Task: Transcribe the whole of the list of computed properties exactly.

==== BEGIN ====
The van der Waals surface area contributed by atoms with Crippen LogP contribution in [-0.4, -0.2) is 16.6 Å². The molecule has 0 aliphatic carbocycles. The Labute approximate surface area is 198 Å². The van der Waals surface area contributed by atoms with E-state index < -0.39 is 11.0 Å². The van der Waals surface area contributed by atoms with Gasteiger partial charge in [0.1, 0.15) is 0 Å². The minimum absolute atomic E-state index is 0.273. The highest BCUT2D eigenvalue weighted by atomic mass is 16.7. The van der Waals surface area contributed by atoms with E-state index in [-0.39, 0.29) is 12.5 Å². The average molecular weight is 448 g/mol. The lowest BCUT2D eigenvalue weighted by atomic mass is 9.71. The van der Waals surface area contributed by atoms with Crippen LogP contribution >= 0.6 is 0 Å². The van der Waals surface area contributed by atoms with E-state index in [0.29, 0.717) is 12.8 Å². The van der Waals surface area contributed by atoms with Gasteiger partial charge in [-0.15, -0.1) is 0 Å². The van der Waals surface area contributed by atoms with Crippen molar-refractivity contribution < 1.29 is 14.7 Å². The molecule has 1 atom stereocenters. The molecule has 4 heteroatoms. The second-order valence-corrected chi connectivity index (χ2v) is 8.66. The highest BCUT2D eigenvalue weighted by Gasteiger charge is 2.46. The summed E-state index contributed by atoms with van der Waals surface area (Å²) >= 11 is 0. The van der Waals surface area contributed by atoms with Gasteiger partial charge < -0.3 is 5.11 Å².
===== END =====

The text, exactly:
The van der Waals surface area contributed by atoms with Crippen LogP contribution in [-0.4, -0.2) is 16.6 Å². The molecule has 0 aliphatic carbocycles. The Labute approximate surface area is 198 Å². The van der Waals surface area contributed by atoms with E-state index < -0.39 is 11.0 Å². The van der Waals surface area contributed by atoms with Gasteiger partial charge in [0.1, 0.15) is 0 Å². The minimum absolute atomic E-state index is 0.273. The highest BCUT2D eigenvalue weighted by atomic mass is 16.7. The van der Waals surface area contributed by atoms with E-state index in [-0.39, 0.29) is 12.5 Å². The average molecular weight is 448 g/mol. The lowest BCUT2D eigenvalue weighted by atomic mass is 9.71. The van der Waals surface area contributed by atoms with Crippen LogP contribution >= 0.6 is 0 Å². The van der Waals surface area contributed by atoms with E-state index in [0.29, 0.717) is 12.8 Å². The van der Waals surface area contributed by atoms with Gasteiger partial charge in [-0.15, -0.1) is 0 Å². The van der Waals surface area contributed by atoms with Crippen molar-refractivity contribution < 1.29 is 14.7 Å². The molecule has 1 atom stereocenters. The molecule has 4 heteroatoms. The second-order valence-corrected chi connectivity index (χ2v) is 8.66. The highest BCUT2D eigenvalue weighted by Gasteiger charge is 2.46. The summed E-state index contributed by atoms with van der Waals surface area (Å²) >= 11 is 0. The van der Waals surface area contributed by atoms with Gasteiger partial charge < -0.3 is 5.11 Å².